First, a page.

Easton, L.B., (2015) ‘THE 5 HABITS OF EFFECTIVE PLCs’, Journal Of Staff Development, 36, 6, pp. 24-34

Muijs, D., & A. Harris., (2007) ‘Teacher Leadership in (In)action: Three Case Studies of Contrasting Schools’, Educational Management Administration & Leadership, 35 (1) pp. 111-134

Sinek, S., (2009) How Great Leaders Inspire Action [Video] http://www.ted.com/talks/simon_sinek_how_great_leaders_inspire_action

Steffens, N, Mols, F, Haslam, S, & Okimoto, T., (2016). ‘True to what We stand for: Championing collective interests as a path to authentic leadership’, The Leadership Quarterly

Wiliam, D., (2016) Five Components of an Effective Teacher Learning Community, [Video] https://www.youtube.com/watch?v=VYQK5Ghl4xk&feature=youtu.be

Additional Links

Dunlap Community Unit Schools – Professional Learning Communities

New Standards for Teacher Development

The Standard for teachers’ professional development, (DFE, 2016) is a welcome document for those of us in education who truly value the significant impact that high quality CPD for teachers can have on pupil outcomes, collective institutional efficacy and professional pride.

In the absence of such guidance, I have witnessed pronounced variation in the value of teacher development opportunities between schools. A well-trained, motivated and self-improving school system is vital if we are to improve the quality of education and inspire social change. Therefore, a robust standard is needed, firstly to provide a framework for planning effective professional development and secondly, to hold school leaders to account for the quality of programmes that they offer.

Divided into five parts, the standard prioritises the findings from a review of evidence by Cordingley et al. (2015) into effective professional development. In summary, these are:

  • Maintaining a clear focus on improving and evaluating pupil outcomes;
  • Using evidence and expertise to underpin professional development;
  • Including collaboration and expert challenge;
  • Sustaining development programmes over time;
  • Ensuring that school leadership prioritises professional development.

Similarly, both Hattie (2015) and Wiliam (2014) have recognised the value of sustained and collaborative professional development which is measured for its impact on pupil outcomes and underpinned by robust research evidence and expertise.

The key implication of the standard (for school leaders) is an institutional commitment: academically, budgetary and strategically, to sustained and effective professional development. As school leaders begin to calibrate precisely what the standard means for them and how they can manipulate their resources, they may do well to consult with experienced leaders who have designed effective professional development programmes that already meet the standard.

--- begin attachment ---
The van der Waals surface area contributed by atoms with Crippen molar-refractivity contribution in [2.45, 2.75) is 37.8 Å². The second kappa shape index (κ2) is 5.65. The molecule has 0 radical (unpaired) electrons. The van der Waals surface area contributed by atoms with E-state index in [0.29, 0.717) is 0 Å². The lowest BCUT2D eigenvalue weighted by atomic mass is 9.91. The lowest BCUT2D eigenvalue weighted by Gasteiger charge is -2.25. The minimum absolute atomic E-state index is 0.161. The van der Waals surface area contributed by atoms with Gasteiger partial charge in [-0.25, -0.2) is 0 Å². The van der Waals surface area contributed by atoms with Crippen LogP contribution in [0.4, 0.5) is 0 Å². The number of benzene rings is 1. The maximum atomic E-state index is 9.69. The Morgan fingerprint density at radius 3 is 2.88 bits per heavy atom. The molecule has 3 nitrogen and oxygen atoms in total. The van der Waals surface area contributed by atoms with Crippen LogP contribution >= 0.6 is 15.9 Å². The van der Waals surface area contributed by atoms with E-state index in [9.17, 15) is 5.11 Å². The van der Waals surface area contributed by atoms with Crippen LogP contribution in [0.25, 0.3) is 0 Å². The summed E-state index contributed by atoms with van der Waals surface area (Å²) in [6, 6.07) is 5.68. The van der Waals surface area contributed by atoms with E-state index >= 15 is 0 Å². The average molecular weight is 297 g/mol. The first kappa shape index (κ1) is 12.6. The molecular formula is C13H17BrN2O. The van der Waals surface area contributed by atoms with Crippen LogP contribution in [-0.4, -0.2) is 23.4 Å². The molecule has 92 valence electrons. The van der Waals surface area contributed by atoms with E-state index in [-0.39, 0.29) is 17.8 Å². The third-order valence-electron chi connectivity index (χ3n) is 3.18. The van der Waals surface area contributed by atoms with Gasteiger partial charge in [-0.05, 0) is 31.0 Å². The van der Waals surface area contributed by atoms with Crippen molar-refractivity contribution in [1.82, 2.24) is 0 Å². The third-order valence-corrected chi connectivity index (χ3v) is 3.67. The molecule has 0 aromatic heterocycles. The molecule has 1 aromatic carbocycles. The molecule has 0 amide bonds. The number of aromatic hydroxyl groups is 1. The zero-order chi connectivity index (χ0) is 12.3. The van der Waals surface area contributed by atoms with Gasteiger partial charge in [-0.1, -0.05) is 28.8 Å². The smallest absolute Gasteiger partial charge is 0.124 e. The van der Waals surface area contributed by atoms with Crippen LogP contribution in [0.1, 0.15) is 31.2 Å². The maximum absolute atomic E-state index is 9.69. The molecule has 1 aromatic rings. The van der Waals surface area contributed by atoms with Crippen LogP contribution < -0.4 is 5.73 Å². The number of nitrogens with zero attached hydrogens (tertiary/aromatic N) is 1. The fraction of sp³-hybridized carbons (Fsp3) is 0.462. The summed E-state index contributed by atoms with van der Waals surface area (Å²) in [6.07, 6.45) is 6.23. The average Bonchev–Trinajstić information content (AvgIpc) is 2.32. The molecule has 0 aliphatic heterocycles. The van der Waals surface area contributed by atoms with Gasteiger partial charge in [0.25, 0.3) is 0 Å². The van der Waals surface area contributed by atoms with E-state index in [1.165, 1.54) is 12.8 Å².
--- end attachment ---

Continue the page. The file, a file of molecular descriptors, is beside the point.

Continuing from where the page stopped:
Having successTDTfully established collaborative professional learning communities, lesson study and education conferences in a range of s
chools, I am well placed to offer such guidance and support. Alongside David Weston (CEO of The Teacher Development Trust) I have planned and facilitated highly regarded nationwide training for CPD leaders, exploring how the Standard for teachers’ professional development can be most effectively met. I can also show you how to use intelligent school improvement software to support collaboration and monitor the impact of your school improvement programmes on pupil outcomes.

Together, by meeting and perhaps exceeding the standard for teachers’ professional development, we can reduce within-school variation, inspire social change and contribute to a world class self-improving school system.


Cordingley, P., Higgins, S., Greany, T., Buckler, N., Coles-Jordan, D., Crisp, B., Saunders, L., Coe, R., (2015) Developing Great Teaching: Lessons from the international reviews into effective professional development. Teacher Development Trust.

DFE (2016) Standard for teachers’ professional development: Implementation guidance for school leaders, teachers, and organisations that offer professional development for teachers. Department for Education.

Hattie, J., (2015) ‘What works best in education: The Politics of Collaborative Expertise’, Open ideas at Pearson, Pearson, London.

Muijs, D., & A. Harris., (2007) ‘Teacher Leadership in (In)action: Three Case Studies of Contrasting Schools’, Educational Management Administration & Leadership, 35 (1) pp. 111-134

Poocharoen, O, & Wong, N., (2016) ‘Performance Management of Collaborative Projects: The Stronger the Collaboration, the Less Is Measured’, Public Performance & Management Review, 39, 3, pp. 607-629

Wiliam, D., (2014) ‘Sustaining Formative Assessment with Teacher Learning Communities’. Available at:http://www.dylanwiliamcenter.com/whitepapers/ (Accessed: 17/06/2016)